Monday, December 4, 2006

To Rehabilitate the "Culture" - As if on cue, USA Today provides an example of why the "culture" of the African American underclass is so in need of repair, as discussed elsewhere. The article speaks to several pathologies, all of which originated from and are nurtured by liberalism's "bigotry of lowered expectations." To summarize, a school in Baltimore struggles to keep students motivated to attend class. The story centers around Mariya, a 15-year old girl who is expecting her first child. Her single mother, a 31-year old who lives in a Baltimore housing project, insists that Mariya will not drop out of school, saying that Mariya's dropping out "is not an option."

I encourage everyone to read this story, as it fairly drips with the sour milk of liberalism's inevitable failings. As you read, ask yourself how it became acceptable, or even possible - particularly given the abundance of sex education and in-school contraception - for a teen to become a mother, as such a thing would be unthinkable in other communities. Then ask how it is that a school system that has a 4 in 10 graduation rate is allowed to remain in existence. Finally, try to figure out what has contributed to a multi-generational spiral of dysfunction, with Mariya becoming a mother at 15 and her mother becoming a grandmother at 31. (Mariya's grandmother lives with them as well, and will be a great-grandmother at 49.)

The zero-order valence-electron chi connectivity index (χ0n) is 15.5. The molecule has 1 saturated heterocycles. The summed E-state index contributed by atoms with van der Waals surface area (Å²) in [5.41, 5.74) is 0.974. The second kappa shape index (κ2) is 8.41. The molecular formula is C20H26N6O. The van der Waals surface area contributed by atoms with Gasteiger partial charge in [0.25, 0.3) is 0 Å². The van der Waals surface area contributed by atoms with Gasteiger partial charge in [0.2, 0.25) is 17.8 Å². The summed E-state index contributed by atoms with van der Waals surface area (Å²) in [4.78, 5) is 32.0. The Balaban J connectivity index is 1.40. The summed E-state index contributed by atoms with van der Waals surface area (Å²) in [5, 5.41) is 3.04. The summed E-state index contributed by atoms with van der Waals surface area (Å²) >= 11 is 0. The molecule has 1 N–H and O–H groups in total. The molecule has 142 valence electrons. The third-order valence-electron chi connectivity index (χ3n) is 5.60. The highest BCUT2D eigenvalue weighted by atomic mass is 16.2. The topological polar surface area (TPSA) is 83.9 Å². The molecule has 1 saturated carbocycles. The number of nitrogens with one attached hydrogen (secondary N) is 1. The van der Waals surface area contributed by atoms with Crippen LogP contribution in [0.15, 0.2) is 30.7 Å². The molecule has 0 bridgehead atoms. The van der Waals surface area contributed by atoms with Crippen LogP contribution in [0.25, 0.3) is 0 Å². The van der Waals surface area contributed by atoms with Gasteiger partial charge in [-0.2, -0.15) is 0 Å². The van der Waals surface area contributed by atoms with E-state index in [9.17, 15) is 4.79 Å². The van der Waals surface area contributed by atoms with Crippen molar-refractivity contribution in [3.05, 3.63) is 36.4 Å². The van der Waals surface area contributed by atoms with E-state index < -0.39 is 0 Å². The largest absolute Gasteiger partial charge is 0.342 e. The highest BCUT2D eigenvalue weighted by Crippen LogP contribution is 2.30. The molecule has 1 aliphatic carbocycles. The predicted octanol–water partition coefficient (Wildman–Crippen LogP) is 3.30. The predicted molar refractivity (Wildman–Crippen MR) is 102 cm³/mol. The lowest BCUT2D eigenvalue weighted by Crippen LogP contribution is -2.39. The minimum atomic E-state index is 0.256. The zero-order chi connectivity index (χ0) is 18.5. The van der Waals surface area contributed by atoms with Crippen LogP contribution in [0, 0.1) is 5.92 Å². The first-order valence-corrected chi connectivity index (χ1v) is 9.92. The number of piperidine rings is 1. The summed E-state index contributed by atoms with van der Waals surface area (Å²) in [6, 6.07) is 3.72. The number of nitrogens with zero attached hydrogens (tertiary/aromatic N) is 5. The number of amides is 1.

Despite tinkering at the margins,
as it pertains to education and employment opportunities for the African American underclass, progressives have "stayed the course" for decades -with calamitous results. Solutions are in short supply, but to quote Mariya's mother, it is clear that the status quo "is not an option."

P.S.: Some of you may be wondering why I refer to black "culture," as if such a thing were borderline oxymoronic. I would submit that rather than exhibiting the most significant hallmark of a culture: namely, serving as a means by which people can adapt to their environment, the black "culture" of today serves more as an identity by which people can stereotype themselves. Indeed, if we accept the formulation of John McWhorter, as described in his book
Winning the Race, the main drivers of intergenerational poverty and dysfunction are not economic, but cultural, that being a culture of what he calls "therapeutic alienation" from all behaviors seen as stereotypically "white," to include the worlds of work and education. We will discuss this more in future posts.

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